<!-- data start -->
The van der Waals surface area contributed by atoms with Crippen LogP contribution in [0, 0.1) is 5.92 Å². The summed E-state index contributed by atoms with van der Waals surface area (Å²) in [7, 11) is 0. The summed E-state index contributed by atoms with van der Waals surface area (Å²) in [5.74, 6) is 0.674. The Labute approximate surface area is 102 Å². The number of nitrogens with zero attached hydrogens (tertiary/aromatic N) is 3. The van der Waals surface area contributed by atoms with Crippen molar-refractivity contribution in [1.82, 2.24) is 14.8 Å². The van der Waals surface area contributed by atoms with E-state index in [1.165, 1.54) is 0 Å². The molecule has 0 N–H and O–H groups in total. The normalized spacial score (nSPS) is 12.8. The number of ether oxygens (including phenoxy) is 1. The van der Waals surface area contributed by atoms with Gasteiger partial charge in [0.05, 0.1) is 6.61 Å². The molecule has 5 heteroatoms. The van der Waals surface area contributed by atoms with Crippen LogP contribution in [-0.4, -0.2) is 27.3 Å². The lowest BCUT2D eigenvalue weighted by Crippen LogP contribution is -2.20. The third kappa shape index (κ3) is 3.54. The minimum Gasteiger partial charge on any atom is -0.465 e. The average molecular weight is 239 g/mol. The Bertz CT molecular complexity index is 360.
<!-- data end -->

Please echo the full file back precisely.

The van der Waals surface area contributed by atoms with Crippen LogP contribution in [0, 0.1) is 5.92 Å². The summed E-state index contributed by atoms with van der Waals surface area (Å²) in [7, 11) is 0. The summed E-state index contributed by atoms with van der Waals surface area (Å²) in [5.74, 6) is 0.674. The Labute approximate surface area is 102 Å². The number of nitrogens with zero attached hydrogens (tertiary/aromatic N) is 3. The van der Waals surface area contributed by atoms with Crippen molar-refractivity contribution in [1.82, 2.24) is 14.8 Å². The van der Waals surface area contributed by atoms with E-state index in [1.165, 1.54) is 0 Å². The molecule has 0 N–H and O–H groups in total. The normalized spacial score (nSPS) is 12.8. The number of ether oxygens (including phenoxy) is 1. The van der Waals surface area contributed by atoms with Gasteiger partial charge in [0.05, 0.1) is 6.61 Å². The molecule has 5 heteroatoms. The van der Waals surface area contributed by atoms with Crippen LogP contribution in [-0.4, -0.2) is 27.3 Å². The lowest BCUT2D eigenvalue weighted by Crippen LogP contribution is -2.20. The third kappa shape index (κ3) is 3.54. The minimum Gasteiger partial charge on any atom is -0.465 e. The average molecular weight is 239 g/mol. The Bertz CT molecular complexity index is 360.